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Group prays to end city violence

Some people are praying for violence to end in Buffalo.


A small gathering of people showed up Monday at a church in the city's Riverside neighborhood to pray aloud for an hour and appeal to God that those afflicted by various social ills, including gang violence and domestic violence, will be delivered. It is a continuation of a movement that was started in October by the Rev. Darius Pridgen, pastor of True Bethel Church.

George Johnson, president of Buffalo United Front, said others have picked up the mantle and have been attending prayer services at different churches around the city.

"We want to continue this prayer for 52 weeks, throughout the whole year. We're just asking different churches to pick up the prayer," said Johnson, moments before Monday's prayer service began in Shining Light Apostolic Ministries, 179 Ontario St.

"Prayer changes things," Johnson said. "People may think that it's not effective, but we know that prayer is very effective in terms of us continuing to do this thing that God has [called upon] us to do."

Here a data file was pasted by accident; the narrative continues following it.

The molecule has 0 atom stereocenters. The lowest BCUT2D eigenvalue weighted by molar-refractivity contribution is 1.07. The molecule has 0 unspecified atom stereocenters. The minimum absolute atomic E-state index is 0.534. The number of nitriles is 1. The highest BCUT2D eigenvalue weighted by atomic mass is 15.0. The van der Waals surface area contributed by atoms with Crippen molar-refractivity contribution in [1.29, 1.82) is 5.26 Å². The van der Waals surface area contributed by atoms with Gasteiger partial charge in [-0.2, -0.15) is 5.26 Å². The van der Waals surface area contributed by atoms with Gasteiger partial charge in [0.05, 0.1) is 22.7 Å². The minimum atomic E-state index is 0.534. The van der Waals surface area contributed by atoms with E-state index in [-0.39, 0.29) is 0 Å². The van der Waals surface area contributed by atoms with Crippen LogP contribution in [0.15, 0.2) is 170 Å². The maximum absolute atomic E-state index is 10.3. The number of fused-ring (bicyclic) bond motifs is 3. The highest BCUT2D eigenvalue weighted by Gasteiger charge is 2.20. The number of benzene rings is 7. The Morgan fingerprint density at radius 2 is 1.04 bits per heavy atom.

Among those for whom the group prayed Monday was Maria Pagan, 45, of Normal Avenue, and her 15-year-old daughter, Zayra, both victims of domestic violence. Maria Pagan died Jan. 17 from sword wounds to her back that were allegedly inflicted by her domestic partner, Juan Castro, 63, who also was charged with seriously wounding Zayra Pagan.

"We want to just let people know and understand that [they] are not standing alone in terms of dealing with this whole issue, because it's not just an East Side thing or a West Side thing," said Johnson.

"There's a dark cloud hanging over our city, and it's going to take all of us doing something," he added. "A lot of times, people say we need to get off our knees. Well, we do, but you have to have instruction from God in order for you to come off your knees."

The Rev. Roshelle Deas Roberson, pastor of Shining Light Apostolic Ministries, concurred with Johnson's sentiments following Monday's prayer service.

"Where Buffalo is going, we've got a lot of homelessness [and] things that will cause people to do things that we are against," Roberson said. "So, I'm hoping that prayer will cause them to be sterner [and] to run to God, because that's where the key is."


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